Last Updated: July 8, 2019 1:50PM
The digital health revolution is continuing full steam ahead. Big data availability makes larger-scale population studies easier. AI and algorithmic approaches can now detect patterns the human brain would miss. Digital tools add efficiencies across industries, including healthcare. Now, four key tools show promise in simplifying the clinical trial process and expanding access for patients, regardless of their location.
Here’s a look at four digital tools helping the clinical trial process.
According to PwC, nearly half of the people in the US own a wearable, mostly in the form of a fitness band. The use of wearables in clinical trials has become commonplace—so much so that wearable rankings for clinical trial managers exist based on accessibility of data and ability to link data to a specific patient.
Wearables offer a low-effort option for patient screening pre-enrollment and for tracking patient health and behaviors. For example, if a study depends on patients’ completion of a diary, it thus relies on participants’ ability to follow through on that task. But by using a wearable device to collect data automatically, participants can go about their day as they normally would. They don’t have to remember to actively record measurements like their heart rate or minutes spent exercising. As an added benefit, this automated method of measurement may decrease a trial participant’s sense of being observed. This could result in less behavioral change from participants.
The massive amount of data these wearables generate also feeds one of the hottest tools in healthcare: artificial intelligence.
Artificial intelligence, or AI, can impact every single part of the clinical trial phase. For example, algorithms can analyze patient populations and suggest health factors to track. They can test theoretical molecules against disease vectors. What’s more, they can analyze the likelihood that certain participants will complete a trial, assess the results of studies, and even help with the translation of those results to broadcast them around the globe. Massive amounts of data make this possible. As electronic health records (EHRs) and wearables become increasingly connectable, the application of AI can allow each patient to get a more complete, personalized view of their health.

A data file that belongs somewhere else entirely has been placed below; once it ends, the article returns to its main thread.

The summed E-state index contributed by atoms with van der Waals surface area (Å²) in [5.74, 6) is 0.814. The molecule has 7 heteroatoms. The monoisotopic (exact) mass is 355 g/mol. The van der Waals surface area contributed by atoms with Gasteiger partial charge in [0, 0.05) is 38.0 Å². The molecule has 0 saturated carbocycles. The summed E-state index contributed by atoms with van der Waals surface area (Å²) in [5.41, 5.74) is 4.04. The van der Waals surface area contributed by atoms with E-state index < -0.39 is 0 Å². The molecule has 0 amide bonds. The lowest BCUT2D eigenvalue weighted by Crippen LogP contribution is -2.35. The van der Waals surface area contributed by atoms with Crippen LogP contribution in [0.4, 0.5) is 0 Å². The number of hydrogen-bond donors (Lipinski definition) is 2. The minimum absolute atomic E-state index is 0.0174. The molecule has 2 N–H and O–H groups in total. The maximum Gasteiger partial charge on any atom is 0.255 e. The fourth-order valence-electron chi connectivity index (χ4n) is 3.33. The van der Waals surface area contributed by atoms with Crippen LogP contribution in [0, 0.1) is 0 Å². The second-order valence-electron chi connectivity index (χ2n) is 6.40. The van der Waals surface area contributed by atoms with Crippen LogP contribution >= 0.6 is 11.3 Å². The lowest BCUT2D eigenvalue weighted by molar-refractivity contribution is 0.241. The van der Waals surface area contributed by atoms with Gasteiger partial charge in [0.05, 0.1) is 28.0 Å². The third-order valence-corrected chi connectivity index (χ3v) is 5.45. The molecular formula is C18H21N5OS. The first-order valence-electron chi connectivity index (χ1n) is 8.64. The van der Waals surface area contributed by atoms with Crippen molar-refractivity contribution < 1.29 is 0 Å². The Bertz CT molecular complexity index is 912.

AI also powers many of the apps that are increasingly critical for clinical trial management and administration.
A digital-first approach to healthcare is perhaps most obvious on the screen of a smartphone. There, you can (literally) hold your health in your hands. Forget transferring your medical record via big file folders; now, with just a few clicks, all your doctors can see your medical history, read your prescription list, and analyze your health trends. The eminently portable nature of apps makes patient-trial matching and patient-reported outcomes much more easily accessible. This is especially true for patients in remote areas, who might otherwise be unable to participate in clinical trials. Pharma organizations, biotech companies, and doctors can all communicate with patients and potential trial participants electronically via apps. That can save time and money on commutes and can simplify reminders for any type of trial participant.
Once patients have finished using their mobile health apps, they can easily switch to social media in order to share their experiences. There, their openness and network involvement can be a goldmine for the clinical trial world.
Social media’s inherent connectivity opens myriad possibilities for trial recruiters, especially those working with rare diseases. It is also a convenient vehicle for educating both trial participants and other patient communities. As a platform for educational content, the importance of social media—especially to the millennial generation—can’t be overlooked. According to PwC, 40 percent of consumers say social media content affects the way they manage their health, and 90 percent of 18 to 24-year-olds would trust medical information shared by their peers.
Tracking social media conversations about a drug or trial can also provide insights patients don’t think to share with their doctors or trial managers. This sort of real-world evidence is critical to maintaining safety and is sometimes required by oversight organizations. For this reason, compliance efforts may require social media pharmacovigilance.
With the benefits of big data and new ways of communicating digitally come increasingly strict compliance hurdles. Fortunately, you can find a knowledgeable partner who can help, so your clinical trial can benefit from the latest in technological advances while you rest assured that it remains ethically and legally sound. Learn more at Lionbridge Life Sciences.